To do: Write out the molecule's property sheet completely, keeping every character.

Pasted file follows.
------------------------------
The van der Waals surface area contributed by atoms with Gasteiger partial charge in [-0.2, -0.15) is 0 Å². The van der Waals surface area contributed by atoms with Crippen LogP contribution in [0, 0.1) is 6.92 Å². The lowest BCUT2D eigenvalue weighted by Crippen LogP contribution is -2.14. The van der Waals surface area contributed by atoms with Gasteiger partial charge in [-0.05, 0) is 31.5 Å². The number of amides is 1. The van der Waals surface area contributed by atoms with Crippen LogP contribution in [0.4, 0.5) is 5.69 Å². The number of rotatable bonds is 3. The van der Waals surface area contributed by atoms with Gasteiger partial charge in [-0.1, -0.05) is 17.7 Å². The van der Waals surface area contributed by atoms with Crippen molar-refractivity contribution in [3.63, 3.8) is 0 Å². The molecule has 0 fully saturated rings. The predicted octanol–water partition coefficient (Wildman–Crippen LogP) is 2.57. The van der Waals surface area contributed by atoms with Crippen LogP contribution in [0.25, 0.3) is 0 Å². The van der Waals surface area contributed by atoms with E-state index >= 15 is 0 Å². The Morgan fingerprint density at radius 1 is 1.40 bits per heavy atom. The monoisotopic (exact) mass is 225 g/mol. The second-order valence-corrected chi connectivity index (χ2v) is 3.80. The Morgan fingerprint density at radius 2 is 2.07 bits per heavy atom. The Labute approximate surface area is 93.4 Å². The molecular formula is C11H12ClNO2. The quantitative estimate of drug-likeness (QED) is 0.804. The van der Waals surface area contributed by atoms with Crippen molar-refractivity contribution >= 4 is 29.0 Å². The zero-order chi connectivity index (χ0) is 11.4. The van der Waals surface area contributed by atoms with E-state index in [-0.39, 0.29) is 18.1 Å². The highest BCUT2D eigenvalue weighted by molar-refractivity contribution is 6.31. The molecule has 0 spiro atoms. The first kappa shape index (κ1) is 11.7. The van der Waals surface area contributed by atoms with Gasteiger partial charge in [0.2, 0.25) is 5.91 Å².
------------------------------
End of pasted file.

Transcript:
The van der Waals surface area contributed by atoms with Gasteiger partial charge in [-0.2, -0.15) is 0 Å². The van der Waals surface area contributed by atoms with Crippen LogP contribution in [0, 0.1) is 6.92 Å². The lowest BCUT2D eigenvalue weighted by Crippen LogP contribution is -2.14. The van der Waals surface area contributed by atoms with Gasteiger partial charge in [-0.05, 0) is 31.5 Å². The number of amides is 1. The van der Waals surface area contributed by atoms with Crippen LogP contribution in [0.4, 0.5) is 5.69 Å². The number of rotatable bonds is 3. The van der Waals surface area contributed by atoms with Gasteiger partial charge in [-0.1, -0.05) is 17.7 Å². The van der Waals surface area contributed by atoms with Crippen molar-refractivity contribution in [3.63, 3.8) is 0 Å². The molecule has 0 fully saturated rings. The predicted octanol–water partition coefficient (Wildman–Crippen LogP) is 2.57. The van der Waals surface area contributed by atoms with Crippen LogP contribution in [0.25, 0.3) is 0 Å². The van der Waals surface area contributed by atoms with E-state index >= 15 is 0 Å². The Morgan fingerprint density at radius 1 is 1.40 bits per heavy atom. The monoisotopic (exact) mass is 225 g/mol. The second-order valence-corrected chi connectivity index (χ2v) is 3.80. The Morgan fingerprint density at radius 2 is 2.07 bits per heavy atom. The Labute approximate surface area is 93.4 Å². The molecular formula is C11H12ClNO2. The quantitative estimate of drug-likeness (QED) is 0.804. The van der Waals surface area contributed by atoms with Crippen molar-refractivity contribution >= 4 is 29.0 Å². The zero-order chi connectivity index (χ0) is 11.4. The van der Waals surface area contributed by atoms with E-state index in [-0.39, 0.29) is 18.1 Å². The highest BCUT2D eigenvalue weighted by molar-refractivity contribution is 6.31. The molecule has 0 spiro atoms. The first kappa shape index (κ1) is 11.7. The van der Waals surface area contributed by atoms with Gasteiger partial charge in [0.2, 0.25) is 5.91 Å².